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Sep 21, 2009 06:57 AM

Cooking Classes in Vancouver

My sister is moving to Vancouver and I am looking for a birthday present for her. As far as I can understand (without knowing Vancouver too well) she is moving quite close to downtown, in the West End (got that name off google maps).

She loves to cook so I thought that might be something she could do to introduce her to the new city.

If anyone has any suggestions of where to look I would really appreciate. I am kindof under the gun at this point.

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  1. Here are a few that offer short programs: (this is one is good
    ) (new venture from the people from Chambar)

    2 Replies
    1. re: fmed

      Thanks for the reply:

      First one: all booked
      picachef: none in novembber (she moves there Nov 1)
      dirty apron: definitely considering...

      Any other suggestions? Are you familiar with Quince at all? It came up on Google when I searched.

      1. re: HBOO

        Barbara Jo's Books to Cooks does cooking classes/demos based on featured books:

        I don't know too much about Quince's cooking classes, sorry.

    2. Try
      They have classes every day. Some are participation and some are demonstration.

      1. Well, it's not exactly in the West End but in my area of Broadway and Granville, Williams-Sonoma is offering little one-hour freebies at 11 a.m. on Sunday.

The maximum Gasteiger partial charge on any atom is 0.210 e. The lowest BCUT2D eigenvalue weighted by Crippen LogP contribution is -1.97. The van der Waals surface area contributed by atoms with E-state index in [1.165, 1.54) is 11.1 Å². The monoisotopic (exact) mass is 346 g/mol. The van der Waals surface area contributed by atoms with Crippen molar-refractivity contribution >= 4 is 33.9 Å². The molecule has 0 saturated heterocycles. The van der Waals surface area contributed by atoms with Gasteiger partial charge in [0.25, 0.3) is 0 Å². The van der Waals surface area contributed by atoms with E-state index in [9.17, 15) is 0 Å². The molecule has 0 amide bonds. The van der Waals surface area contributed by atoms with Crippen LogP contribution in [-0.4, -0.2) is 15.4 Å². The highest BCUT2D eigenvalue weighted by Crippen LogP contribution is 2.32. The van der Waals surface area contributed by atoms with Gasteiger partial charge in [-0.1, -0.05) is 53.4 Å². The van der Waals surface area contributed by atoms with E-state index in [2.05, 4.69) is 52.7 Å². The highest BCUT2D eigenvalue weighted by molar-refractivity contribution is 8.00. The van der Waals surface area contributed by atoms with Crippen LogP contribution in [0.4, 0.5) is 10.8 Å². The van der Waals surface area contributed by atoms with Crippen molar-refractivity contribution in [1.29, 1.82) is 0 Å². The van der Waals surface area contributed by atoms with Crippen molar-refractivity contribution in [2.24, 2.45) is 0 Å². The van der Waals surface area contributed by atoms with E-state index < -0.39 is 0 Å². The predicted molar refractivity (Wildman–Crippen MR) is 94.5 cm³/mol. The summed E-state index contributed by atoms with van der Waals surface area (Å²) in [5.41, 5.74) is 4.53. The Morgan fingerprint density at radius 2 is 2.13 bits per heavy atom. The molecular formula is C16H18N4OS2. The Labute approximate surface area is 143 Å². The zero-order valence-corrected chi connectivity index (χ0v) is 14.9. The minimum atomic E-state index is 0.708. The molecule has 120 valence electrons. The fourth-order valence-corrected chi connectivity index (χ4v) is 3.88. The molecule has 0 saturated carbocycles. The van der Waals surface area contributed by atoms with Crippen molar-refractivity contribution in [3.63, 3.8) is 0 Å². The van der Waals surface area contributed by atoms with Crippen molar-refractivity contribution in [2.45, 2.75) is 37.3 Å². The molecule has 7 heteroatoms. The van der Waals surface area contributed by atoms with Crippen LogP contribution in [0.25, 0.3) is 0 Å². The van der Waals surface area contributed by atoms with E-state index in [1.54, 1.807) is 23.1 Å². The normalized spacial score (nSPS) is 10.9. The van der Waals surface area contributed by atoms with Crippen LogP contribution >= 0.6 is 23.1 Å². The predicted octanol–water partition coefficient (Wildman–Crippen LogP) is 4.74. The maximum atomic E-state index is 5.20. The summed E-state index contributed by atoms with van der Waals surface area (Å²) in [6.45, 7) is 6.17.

Not birthday present material but FYI.

        1. Try to snag a copy of the past Saturday (19 Sept) Vancouver Sun, specifically the Arts and Life section. There was a feature story about Dirty Apron cooking school, along with other schools' websties / details.

          1 Reply
          1. re: el_lobo_solo

            Has anyone been to the Dirty Apron classes?....if so how are these?....more show than hand on...or not?

          2. The NWCAV classes are fantastic. I took the serious foodie basics course. You're learning in the professional students' kitchen, in groups no bigger than 3. The focus is on skills, rather than recipes. The teacher is really enthusiastic and has great tips, and the professional stream students volunteer their time to help out so they round the station giving tips. You enjoy a 3-course meal you've prepared with your group paired with wine. They also offer shorter courses or 1-day only courses.

            For less of a cooking focus but more of a new-city-introduction focus, Edible BC offers various market tours (Granville Island, Little India, Chinatown) that is guided by a local chef that would be a fun way to see the city. I can't remember if they have a cooking demonstration at the end as well.

            1 Reply
            1. re: twinkienic

              I haven't taken this course personally, but some friends of mine have and just rave about it. They said that it wasn't fluffy like most short programs that are available. It is definitely for "serious foodies".